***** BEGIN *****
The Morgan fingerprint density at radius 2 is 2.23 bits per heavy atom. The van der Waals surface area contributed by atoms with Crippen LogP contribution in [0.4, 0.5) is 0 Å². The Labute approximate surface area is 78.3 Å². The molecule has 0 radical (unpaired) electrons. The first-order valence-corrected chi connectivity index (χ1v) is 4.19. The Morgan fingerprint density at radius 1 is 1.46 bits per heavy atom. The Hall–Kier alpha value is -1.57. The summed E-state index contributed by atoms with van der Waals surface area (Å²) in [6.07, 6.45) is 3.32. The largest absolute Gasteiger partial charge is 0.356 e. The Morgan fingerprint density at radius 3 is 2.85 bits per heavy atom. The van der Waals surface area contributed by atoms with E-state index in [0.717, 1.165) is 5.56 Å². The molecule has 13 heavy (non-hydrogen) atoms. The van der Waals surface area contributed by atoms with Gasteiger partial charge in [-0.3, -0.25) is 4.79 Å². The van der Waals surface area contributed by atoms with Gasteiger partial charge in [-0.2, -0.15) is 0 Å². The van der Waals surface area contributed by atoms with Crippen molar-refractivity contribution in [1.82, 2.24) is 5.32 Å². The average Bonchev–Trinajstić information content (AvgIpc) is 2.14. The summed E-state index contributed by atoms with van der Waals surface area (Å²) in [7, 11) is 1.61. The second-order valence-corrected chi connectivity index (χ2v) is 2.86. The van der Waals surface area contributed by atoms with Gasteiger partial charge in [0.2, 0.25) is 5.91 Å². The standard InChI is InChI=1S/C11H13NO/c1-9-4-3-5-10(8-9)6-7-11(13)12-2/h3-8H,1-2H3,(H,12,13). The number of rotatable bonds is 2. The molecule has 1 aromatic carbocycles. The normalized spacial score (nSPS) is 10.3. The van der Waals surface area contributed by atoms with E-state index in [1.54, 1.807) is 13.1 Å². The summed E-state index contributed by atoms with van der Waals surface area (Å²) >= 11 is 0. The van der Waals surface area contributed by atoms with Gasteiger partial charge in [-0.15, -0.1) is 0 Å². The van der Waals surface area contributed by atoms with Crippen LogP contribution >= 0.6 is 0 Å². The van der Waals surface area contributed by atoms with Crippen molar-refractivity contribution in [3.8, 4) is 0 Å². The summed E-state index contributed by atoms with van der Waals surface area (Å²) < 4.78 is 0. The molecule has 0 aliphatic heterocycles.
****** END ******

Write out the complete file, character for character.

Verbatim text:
The Morgan fingerprint density at radius 2 is 2.23 bits per heavy atom. The van der Waals surface area contributed by atoms with Crippen LogP contribution in [0.4, 0.5) is 0 Å². The Labute approximate surface area is 78.3 Å². The molecule has 0 radical (unpaired) electrons. The first-order valence-corrected chi connectivity index (χ1v) is 4.19. The Morgan fingerprint density at radius 1 is 1.46 bits per heavy atom. The Hall–Kier alpha value is -1.57. The summed E-state index contributed by atoms with van der Waals surface area (Å²) in [6.07, 6.45) is 3.32. The largest absolute Gasteiger partial charge is 0.356 e. The Morgan fingerprint density at radius 3 is 2.85 bits per heavy atom. The van der Waals surface area contributed by atoms with E-state index in [0.717, 1.165) is 5.56 Å². The molecule has 13 heavy (non-hydrogen) atoms. The van der Waals surface area contributed by atoms with Gasteiger partial charge in [-0.3, -0.25) is 4.79 Å². The van der Waals surface area contributed by atoms with Gasteiger partial charge in [-0.2, -0.15) is 0 Å². The van der Waals surface area contributed by atoms with Crippen molar-refractivity contribution in [1.82, 2.24) is 5.32 Å². The average Bonchev–Trinajstić information content (AvgIpc) is 2.14. The summed E-state index contributed by atoms with van der Waals surface area (Å²) in [7, 11) is 1.61. The second-order valence-corrected chi connectivity index (χ2v) is 2.86. The van der Waals surface area contributed by atoms with Gasteiger partial charge in [0.2, 0.25) is 5.91 Å². The standard InChI is InChI=1S/C11H13NO/c1-9-4-3-5-10(8-9)6-7-11(13)12-2/h3-8H,1-2H3,(H,12,13). The number of rotatable bonds is 2. The molecule has 1 aromatic carbocycles. The normalized spacial score (nSPS) is 10.3. The van der Waals surface area contributed by atoms with E-state index in [1.54, 1.807) is 13.1 Å². The summed E-state index contributed by atoms with van der Waals surface area (Å²) >= 11 is 0. The van der Waals surface area contributed by atoms with Gasteiger partial charge in [-0.15, -0.1) is 0 Å². The van der Waals surface area contributed by atoms with Crippen LogP contribution >= 0.6 is 0 Å². The van der Waals surface area contributed by atoms with Crippen molar-refractivity contribution in [3.8, 4) is 0 Å². The summed E-state index contributed by atoms with van der Waals surface area (Å²) < 4.78 is 0. The molecule has 0 aliphatic heterocycles.